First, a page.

The BEST TV Characters of 2016

By | January 1, 2017

People Vs. OJ…Veep…Westworld…The Night Of…

Best Self: Campbell Scott as himself in “Sex, Drugs, and Rock and Roll”…Having a celebrity play themselves rarely leads to anything other than smiles or a soft chuckle, but “Sex” gave Scott his most interesting role since “Roger Dodger,” as a manipulative, hilarious genius trying to stage a Hamilton-rip-off. He has only a half-dozen scenes total, but he almost single-handedly saves the series’ lackluster second (and final) season.

Best One-Off Role: King Ezekiel (Khary Payton) in “The Walking Dead”…He’s only in one episode of the seventh season (so far), but Ezekiel—a sly, perceptive zookeeper and amateur actor playing the role of tiger-conquering king that can see through people—has made a stronger impression on me than Negan.

Most Important Role Model: Former President Graves (Nick Nolte) in “Graves”…Nick Nolte plays a Reagan-esque former Republican President trying to make amends for his awful legacy by pulling a “Bulworth” and rediscovering his soul. Watching Nolte get teary-eyed at the consequences of his bad policies is so moving it just might influence You-Know-Who (cough, Trump, cough) if he ever watched anything he wasn’t in.

Runner-Up: Cal Roberts (Hugh Dancy) in “The Path”…Is Meyerism real or a Scientology-like scam or maybe a worthy charity? The show is playing its answers ambiguous—for now—but it’s more clear that Cal Roberts (the current leader while the founder is nearly dead) doesn’t believe in much besides himself. He knows how to manipulate a faithful follower’s marriage to be with her or push out a rival. He’s the dark heart of the series, and a case-study in how every religion is a little self-serving.

10. Nicole (Nicole Byer) in “Loosely Exactly Nicole”…Okay, so maybe Campbell Scott had some competition in the self-casting-department this year. “Nicole” the series fell through the critical-acclaim-cracks this year while other edgy, black-starring comedies were being praised for “breaking stereotypes” (even as they largely reinforced them). Meanwhile, Nicole the character is the most cliche-busting comedy heroine since “The Mindy Project” debuted. She’s proudly fat, sexy, hilarious, screwball-comedy-smart, and performing with a glee that is downright contagious, tossing off verbal grenades with a fairy godmother’s smile.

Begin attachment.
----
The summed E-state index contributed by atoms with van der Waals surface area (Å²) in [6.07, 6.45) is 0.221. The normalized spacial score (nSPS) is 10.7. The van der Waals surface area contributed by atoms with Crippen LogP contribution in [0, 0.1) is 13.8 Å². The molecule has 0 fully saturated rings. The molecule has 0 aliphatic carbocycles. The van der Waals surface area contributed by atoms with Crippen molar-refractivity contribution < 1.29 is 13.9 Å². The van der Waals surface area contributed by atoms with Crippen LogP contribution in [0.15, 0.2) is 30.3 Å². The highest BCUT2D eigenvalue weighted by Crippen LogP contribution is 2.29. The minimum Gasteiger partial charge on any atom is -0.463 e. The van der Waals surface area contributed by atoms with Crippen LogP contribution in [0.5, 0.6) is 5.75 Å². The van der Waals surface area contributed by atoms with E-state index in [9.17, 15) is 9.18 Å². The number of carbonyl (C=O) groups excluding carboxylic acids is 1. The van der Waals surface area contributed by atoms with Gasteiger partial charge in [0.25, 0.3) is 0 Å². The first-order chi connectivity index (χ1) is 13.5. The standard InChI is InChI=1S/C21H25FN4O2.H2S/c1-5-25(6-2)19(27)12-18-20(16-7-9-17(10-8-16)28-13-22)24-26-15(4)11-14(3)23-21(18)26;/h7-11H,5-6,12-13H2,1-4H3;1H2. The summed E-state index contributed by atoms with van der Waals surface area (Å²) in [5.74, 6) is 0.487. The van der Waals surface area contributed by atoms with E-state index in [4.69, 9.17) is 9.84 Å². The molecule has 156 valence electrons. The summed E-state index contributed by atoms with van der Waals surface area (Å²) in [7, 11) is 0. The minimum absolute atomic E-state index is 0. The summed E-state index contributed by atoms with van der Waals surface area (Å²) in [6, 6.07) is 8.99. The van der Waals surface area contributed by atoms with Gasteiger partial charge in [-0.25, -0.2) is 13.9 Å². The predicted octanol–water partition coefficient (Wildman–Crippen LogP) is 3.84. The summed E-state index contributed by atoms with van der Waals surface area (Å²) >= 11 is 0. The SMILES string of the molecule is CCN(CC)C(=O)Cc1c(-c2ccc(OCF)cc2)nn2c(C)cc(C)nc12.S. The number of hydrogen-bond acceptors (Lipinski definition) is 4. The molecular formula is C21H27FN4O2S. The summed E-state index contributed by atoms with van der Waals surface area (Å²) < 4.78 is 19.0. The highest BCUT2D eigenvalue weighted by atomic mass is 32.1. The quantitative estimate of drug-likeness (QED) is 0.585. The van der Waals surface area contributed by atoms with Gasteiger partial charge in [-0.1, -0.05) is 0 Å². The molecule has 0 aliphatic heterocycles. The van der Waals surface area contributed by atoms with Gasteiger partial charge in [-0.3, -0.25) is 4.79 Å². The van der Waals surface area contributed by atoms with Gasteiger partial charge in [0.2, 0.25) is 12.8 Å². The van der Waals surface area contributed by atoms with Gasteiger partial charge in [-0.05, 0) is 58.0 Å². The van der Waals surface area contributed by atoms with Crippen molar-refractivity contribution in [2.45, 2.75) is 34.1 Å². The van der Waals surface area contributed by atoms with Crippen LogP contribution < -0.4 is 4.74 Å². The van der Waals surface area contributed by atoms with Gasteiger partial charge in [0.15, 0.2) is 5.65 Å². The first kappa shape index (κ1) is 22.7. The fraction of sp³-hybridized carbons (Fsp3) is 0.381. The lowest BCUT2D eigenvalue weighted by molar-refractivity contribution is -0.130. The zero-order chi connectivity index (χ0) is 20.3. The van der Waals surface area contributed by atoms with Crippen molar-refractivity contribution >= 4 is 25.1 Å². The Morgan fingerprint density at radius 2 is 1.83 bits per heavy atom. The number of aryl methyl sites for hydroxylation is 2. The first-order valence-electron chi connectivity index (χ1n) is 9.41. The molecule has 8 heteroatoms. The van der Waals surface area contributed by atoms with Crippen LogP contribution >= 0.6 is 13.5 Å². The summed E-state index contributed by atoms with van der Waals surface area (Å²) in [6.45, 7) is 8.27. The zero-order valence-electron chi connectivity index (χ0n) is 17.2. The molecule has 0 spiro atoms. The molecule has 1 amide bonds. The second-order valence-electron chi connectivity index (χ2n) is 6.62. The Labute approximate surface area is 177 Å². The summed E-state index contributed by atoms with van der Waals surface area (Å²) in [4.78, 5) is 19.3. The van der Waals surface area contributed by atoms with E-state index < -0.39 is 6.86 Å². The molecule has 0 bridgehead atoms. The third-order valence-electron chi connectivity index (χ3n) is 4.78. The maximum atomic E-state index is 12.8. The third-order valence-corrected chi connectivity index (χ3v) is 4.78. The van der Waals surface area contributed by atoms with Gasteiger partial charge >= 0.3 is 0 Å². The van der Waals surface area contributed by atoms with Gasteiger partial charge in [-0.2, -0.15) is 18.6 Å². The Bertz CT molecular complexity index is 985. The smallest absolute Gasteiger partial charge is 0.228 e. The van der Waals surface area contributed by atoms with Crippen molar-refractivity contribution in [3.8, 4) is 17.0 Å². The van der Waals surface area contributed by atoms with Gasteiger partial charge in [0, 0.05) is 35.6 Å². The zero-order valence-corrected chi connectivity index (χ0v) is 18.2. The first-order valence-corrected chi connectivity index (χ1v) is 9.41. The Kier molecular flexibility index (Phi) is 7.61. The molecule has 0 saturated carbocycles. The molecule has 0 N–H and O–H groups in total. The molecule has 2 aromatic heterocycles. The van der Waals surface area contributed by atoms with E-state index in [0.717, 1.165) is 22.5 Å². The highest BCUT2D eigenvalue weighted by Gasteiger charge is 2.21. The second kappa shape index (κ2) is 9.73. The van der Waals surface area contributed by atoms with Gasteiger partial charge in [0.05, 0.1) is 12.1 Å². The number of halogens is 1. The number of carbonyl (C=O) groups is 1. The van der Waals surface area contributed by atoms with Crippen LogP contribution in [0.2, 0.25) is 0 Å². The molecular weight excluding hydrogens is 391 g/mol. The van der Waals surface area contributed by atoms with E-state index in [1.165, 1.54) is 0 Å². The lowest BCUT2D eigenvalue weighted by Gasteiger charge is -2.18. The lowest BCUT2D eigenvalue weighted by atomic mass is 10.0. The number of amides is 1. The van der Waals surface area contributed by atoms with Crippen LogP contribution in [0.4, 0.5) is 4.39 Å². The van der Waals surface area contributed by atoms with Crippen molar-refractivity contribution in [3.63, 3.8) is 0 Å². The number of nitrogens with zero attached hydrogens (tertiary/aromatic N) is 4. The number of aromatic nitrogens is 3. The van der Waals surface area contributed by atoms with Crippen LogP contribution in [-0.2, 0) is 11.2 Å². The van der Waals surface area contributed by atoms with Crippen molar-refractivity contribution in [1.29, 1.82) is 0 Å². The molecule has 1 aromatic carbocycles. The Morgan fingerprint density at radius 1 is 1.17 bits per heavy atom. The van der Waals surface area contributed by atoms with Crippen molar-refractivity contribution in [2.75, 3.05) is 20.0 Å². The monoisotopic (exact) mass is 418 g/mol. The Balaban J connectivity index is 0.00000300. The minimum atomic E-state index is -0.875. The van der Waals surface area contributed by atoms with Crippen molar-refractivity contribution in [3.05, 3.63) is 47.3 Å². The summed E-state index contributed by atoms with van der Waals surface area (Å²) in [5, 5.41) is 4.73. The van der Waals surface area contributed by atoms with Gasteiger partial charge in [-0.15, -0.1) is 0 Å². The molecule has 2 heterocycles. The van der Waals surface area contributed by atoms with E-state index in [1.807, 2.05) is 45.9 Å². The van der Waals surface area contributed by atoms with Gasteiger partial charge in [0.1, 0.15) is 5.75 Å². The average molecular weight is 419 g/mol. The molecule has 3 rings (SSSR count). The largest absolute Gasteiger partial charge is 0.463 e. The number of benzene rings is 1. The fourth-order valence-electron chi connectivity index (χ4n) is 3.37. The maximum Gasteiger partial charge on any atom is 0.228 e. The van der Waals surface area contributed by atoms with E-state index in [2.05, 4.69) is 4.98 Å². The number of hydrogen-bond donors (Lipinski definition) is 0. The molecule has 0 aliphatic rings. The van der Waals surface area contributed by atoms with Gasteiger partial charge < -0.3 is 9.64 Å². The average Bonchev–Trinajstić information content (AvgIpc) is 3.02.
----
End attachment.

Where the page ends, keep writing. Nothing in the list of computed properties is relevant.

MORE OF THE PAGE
9. D (Ethan Suplee) in “Chance” and Ivar (Alex Hogh Andersen) in “Vikings”…When was the last time you saw disabled characters like this? On “Chance,” Hugh Laurie gets criminally upstaged at every turn by a possibly insane bruiser named “D.” We don’t know if he’s got PTSD, a more common mood disorder, or he’s a violent psychopath, but whatever the diagnosis, he’s the kind-of friend we wish we all had as he gets Dr. Chance out of one scrape after another. Over on “Vikings,” the series is transitioning from legendary warrior-king Ragnar to his five sons, and especially Ivar who is disabled below the waist. I don’t think I have ever seen a character that can’t walk kill nearly a dozen people, all of them warriors. Ivar is just as dangerous as his famed father, but consistently underestimated, and their scenes together (especially in a doomed England raid) are some of the most emotionally-affecting Ragnar has ever had.

8. Dominique DiPierro (Grace Gummer) and Ray (Craig Robinson) in “Mr. Robot”…Mr. Robot’s second season was equal parts infuriating and interesting, but it’s hard to deny that the series newest characters worked best. Gummer’s FBI agent was vulnerable, badass, curious, perceptive, and isolated, perfectly peeling back the layers of a millennial professional’s anxiety in her lonely discussions with her operating system. While Robinson’s Ray was one of the most multi-dimensional “bad guys” on TV—and a revelation for the actor not unlike watching comedian Anthony Anderson go bad on “The Shield” season 4—he could go from tender to terrifying in a few seconds. [Of course, “Mr. Robot” is allergic to success, and had to eventually make the character a hallucination.]

7. Michonne (Danai Gurira) in “The Walking Dead”…I’m fed-up with most of “The Walking Dead” favorites, but Michonne has managed to add new layers every season. A year ago, could you have ever imagined her laying a big, open smooch on Rick right before he goes on a mission? The romantic side looks good on her, and she’s becoming more open but no less badass. [I would also say their romance is the only good thing about Rick right now.]